In responding to the constitutional call, the bill addresses issues of access. Where acccess may be obtained by production, purchase or through programmes implemented by the State. Secondly it defines adequate food as food available in a in quality and quantity sufficient to meet the dietary needs, acceptable in a given culture and free from adverse substances. The bill consideres specifically the vulnerable populations, the elderly and the infirm as those requiring special attention. It establishes a Food Security Authority in the country which will operate under the ministry of devolution.

The main aim of the bill is to provide a framework which will guide the country to freedom from hunger. This will be done by promoting sustainable production systems, that will lead to food sustanance and security for all persons in Kenya. There will be a coordinated structure all the way from the counties to the national government.

According to Hon Kiraitu Murungi, the bill borrows from experiences of other countries such as China and India where food insecurity is a thing of the past. These countries have invested in high yielding varieties of rice whose production ability is six times that of Kenya. Secondly policy makers contend that the traditional small scale agriculture is not viable. The government has to think of reclusterization of people in communities so as people may leave adequate land for cultivation. In order to achieve food security, the government will need to elevate agriculture investments to the same level it does on national security. Massive investments will therefore have to be made on irrigation, science and technology, providing subsidies to farmers and related needed infrastructure.

On small scale irrigation equipment, the government would provide subsidies to enable the small holders access them. Examples were given of the Malawi and Israel govenments that subsidized the irrigation equipments. This made so many farmers acquire these equipments either individually or through cooperatives. In this case, the irrigation equipment should be considered as part of public infrastructure.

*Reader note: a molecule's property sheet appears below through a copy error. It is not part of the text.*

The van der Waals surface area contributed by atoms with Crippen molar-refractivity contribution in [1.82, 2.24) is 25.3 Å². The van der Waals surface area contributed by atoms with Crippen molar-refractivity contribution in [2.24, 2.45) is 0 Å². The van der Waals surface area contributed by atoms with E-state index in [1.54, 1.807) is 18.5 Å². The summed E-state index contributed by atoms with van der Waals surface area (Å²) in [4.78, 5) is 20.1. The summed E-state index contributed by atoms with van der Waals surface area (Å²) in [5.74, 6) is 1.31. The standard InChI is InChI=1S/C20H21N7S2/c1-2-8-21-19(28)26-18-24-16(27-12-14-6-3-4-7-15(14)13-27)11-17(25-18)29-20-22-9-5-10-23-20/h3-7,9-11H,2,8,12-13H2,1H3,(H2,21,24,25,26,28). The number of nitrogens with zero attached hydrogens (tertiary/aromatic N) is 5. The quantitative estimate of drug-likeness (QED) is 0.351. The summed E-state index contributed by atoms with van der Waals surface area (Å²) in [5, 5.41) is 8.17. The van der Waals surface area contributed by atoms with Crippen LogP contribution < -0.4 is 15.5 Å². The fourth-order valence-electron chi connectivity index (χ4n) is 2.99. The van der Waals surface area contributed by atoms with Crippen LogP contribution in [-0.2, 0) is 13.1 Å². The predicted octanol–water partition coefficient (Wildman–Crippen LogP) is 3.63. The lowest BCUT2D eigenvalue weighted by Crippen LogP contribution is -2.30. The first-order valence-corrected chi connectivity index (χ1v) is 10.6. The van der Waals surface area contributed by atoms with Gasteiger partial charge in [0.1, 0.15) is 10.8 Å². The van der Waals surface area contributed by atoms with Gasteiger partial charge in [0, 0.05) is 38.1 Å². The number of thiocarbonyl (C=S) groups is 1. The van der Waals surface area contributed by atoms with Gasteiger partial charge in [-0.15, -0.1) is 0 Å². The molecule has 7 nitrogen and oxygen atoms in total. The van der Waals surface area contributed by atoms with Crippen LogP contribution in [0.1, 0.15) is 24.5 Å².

An important question remains on whether the country should accept GMOs. The GMOs seem to have found favour among people with American origin. People with a European leaning tend to be against it. The main contention on the GMO is safety and sovereignity and the fear of the fact that food control will be relagated to the market forces. The fears are not about bio-technology as bio technology is also within the non GMO technologies. Within Kenya however the issue of food security must be addressed along the lines of safety and sovereignlity.

African food sovereignty must focus on building locally-controlled food systems

The origin of the post here

THIKA, Kenya — At a time when the mainstream international development actors are promoting technological fixes to food insecurity in Africa, Samuel Nderitu is showing that another path is possible: locally-led innovations that shield farmers from expensive seeds and chemical inputs. Nderitu is the director of the Grow Biointensive Agriculture Center of Kenya (G-BIACK), which has trained over 6,000 Kenyan farmers in organic farming — meaning without any chemicals.

This approach is embedded precisely within the food sovereignty movement. The idea is to ensure local people’s control over their own food systems rather than leave farmers and consumers vulnerable to global food and fuel markets.

“It has become the norm in poor countries to rely on food from outside,” Nderitu, who received an honorable mention award at the 2011 Community Food Security Coalition conference, said. “This has to change.”

The term “food sovereignty,” coined by the international NGO La Via Campesina at the 1996 World Food Summit, has come to define the coalition contesting the fossil-fuel dependent global food system controlled by multinational corporations.

G-BIACK is a huge proponent of indigenous seed varieties, which farmers harvest from their fields and preserve in a community seed bank, shielding them from expensive seed markets. Farmers are encouraged to preserve the seeds from the fast-growing, pest-free plants on their fields. They’re crucial to local nutrition, with the vegetable lablab an integral part of the diet of Kenya’s Kikuyu tribe. Indeed, the seed variety is so crucial because it sets the foundation for the rest of the agricultural system. Indigenous seeds, given their ability to grow without large amounts of fertilizer, enable organic approaches to take hold. By contrast, genetically-engineered and hybrid varieties demand high fertilizer concentrations, generating a fossil fuel-dependent system that leaves farmers susceptible to high energy prices.